There’s been a lot of hype over the last few years around blockchain and both startups and established companies have been running through proof of concepts around it’s applications. In 2016 alone, there’s been over $1 billion in Venture Capital invested in the technology, which is a 600% increase over 2015. The good news is that now many of the tests are moving out of the proof of concept stage and into customer use.
For the uninitiated, a blockchain is simply a ledger (sometimes referred to as a distributed ledger) of data transactions that is shared with every computer in a given network. Some of the benefits include:
- Lower transaction costs – the technology allows you to cut out 3rd party intermediaries by creating a direct connection to the ledger
- Quicker transactions – many issues around verifying identities and letters of credit can take days to process. With blockchain these issues take minutes and are processed 24/7
- Transparency and immutability – transactions are part of the public ledger and viewable by all parties. This creates transparency and the transactions cannot be altered or deleted.
Banks and other financial institutions have been some of the largest investors into the technology as it has the potential to disrupt the way they are currently doing business. This investment is set to nearly quadruple from between 2016 and 2019.
Now let’s take a look at 3 uses for blockchain technology that are actually happening today.
According to Wikipedia, “Smart Contracts are computer protocols that facilitate, verify, or enforce the negotiation or performance of a contract, or that make a contractual clause unnecessary. Proponents of smart contracts claim that many kinds of contractual clauses may thus be made partially or fully self-executing, self-enforcing, or both. Smart contracts aim to provide security superior to traditional contract law and to reduce other transaction costs associated with contracting.” Think about the amount of time and money spent on legal negotiation and enforcement.
Supply Chain Finance relies heavily on letters of credit (contracts) for the funding of the programs. Two companies using blockchain to speed up this process are the partnership between IBM and Mahindra as well as Skuchain. Below you can see the mechanics of a normal letter of credit.
Mechanics of a Letter of Credit, Source: GT News
Another use for smart contracts is that of notarizing documents. In essence you need a notary to certify contracts, deeds and other legal documents. Stampery is using blockchain for this purpose and they’re also one of the technology providers behind the Estonian governement’s E-residency program where companies can register a location independent business.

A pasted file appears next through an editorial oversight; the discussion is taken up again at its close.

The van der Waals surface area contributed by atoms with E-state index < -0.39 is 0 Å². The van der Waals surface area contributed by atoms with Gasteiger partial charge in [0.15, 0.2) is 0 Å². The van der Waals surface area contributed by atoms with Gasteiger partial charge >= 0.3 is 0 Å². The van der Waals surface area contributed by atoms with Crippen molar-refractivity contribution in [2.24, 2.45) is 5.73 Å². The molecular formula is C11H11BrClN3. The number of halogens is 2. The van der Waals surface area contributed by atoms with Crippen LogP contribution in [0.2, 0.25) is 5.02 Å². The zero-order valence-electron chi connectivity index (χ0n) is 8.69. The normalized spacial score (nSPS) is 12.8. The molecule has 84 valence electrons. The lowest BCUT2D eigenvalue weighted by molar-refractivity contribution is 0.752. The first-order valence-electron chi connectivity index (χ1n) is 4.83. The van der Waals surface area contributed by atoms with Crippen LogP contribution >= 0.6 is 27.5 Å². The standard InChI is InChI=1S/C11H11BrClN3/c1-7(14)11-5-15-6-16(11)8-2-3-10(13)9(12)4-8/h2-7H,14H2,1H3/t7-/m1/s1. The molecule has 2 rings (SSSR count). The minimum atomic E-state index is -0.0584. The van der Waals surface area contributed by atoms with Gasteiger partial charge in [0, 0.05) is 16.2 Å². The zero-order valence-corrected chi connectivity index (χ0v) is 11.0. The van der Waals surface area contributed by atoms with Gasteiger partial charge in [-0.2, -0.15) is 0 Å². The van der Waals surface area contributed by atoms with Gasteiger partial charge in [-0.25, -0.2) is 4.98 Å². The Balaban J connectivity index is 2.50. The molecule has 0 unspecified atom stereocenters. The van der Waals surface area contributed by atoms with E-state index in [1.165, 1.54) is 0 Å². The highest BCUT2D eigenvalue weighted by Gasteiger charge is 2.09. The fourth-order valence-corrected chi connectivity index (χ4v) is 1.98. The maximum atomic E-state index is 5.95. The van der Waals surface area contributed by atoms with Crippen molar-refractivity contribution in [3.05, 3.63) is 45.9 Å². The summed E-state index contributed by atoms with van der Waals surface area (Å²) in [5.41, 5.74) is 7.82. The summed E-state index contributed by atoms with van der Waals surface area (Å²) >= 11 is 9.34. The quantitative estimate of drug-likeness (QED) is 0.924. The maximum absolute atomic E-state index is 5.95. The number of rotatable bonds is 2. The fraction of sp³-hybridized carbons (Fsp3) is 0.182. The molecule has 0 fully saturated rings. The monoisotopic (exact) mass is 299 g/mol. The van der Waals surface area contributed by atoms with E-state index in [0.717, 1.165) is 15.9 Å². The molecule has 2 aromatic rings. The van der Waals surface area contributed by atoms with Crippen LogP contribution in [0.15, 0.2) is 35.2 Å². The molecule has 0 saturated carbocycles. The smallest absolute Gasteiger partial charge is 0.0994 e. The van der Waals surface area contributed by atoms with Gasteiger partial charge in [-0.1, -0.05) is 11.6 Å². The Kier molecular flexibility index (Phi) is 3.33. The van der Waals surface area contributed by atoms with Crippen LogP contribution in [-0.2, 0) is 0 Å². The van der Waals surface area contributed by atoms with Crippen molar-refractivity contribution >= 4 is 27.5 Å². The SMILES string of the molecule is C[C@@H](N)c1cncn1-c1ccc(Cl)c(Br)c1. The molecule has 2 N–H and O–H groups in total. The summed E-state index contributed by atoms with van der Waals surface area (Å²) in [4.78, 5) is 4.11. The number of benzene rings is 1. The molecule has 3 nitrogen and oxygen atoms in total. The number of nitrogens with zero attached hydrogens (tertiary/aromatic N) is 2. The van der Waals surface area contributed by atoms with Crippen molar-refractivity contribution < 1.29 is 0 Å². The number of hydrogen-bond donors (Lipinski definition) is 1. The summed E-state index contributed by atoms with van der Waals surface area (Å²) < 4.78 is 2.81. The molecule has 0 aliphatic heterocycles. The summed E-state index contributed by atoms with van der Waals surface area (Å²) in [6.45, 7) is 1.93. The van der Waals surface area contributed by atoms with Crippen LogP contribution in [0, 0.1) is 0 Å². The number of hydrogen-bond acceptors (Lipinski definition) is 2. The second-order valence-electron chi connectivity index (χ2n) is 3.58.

Traditionally Cross border payments have been dominated by SWIFT who connects over 11,000 financial institutions in 200 countries and serves as the backbone of the global payments infrastructure. They can be seen as a middleman between people, businesses, banks and countries. This is exactly the type of model that blockchain is perfect for disrupting.
A competitor to SWIFT, which was unthinkable only a few years ago, is now emerging. Ripple is building their payment network based on blockchain technology and has recently signed a deal with several global banks to create a Global Payment Steering Group in order to guide the future of payments and create an infrastructure with less friction, costs and inevitably less middle men.
Today, we live in a world where governments and financial institutions more or less own our identities. You need to apply for driver’s license, passports, national ID’s, retailers need your pin# for transactions etc. Even worse is the fact that you log into hundreds of sites and apps and need to remember passwords for all of them.
Now envision a world where you own your Identity and it can travel and grow with you and is linked only to you without fear of identity theft. This is where companies such as evernym and Onename come into the picture. Remember that blockchain is immutable and unchangeable. In theory this means once your identity is linked to you, it cannot be changed. No more need for passwords, passports and pin numbers. This becomes even more important when we think about the IoT (the internet of things) where all our devices are connected, possibly to us and our own ID.
We are moving from hype to practical application and the technology is now seeping into many of the processes and industries we interact with on a daily basis. If your company isn’t already exploring blockchain technology for use in your own products, then now may be the time. Remember to look at your own processes and consider how the benefits of quicker transactions, lower costs and transparency could build your own competitive advantage. Be assured that if you’re not thinking about this, the competition is.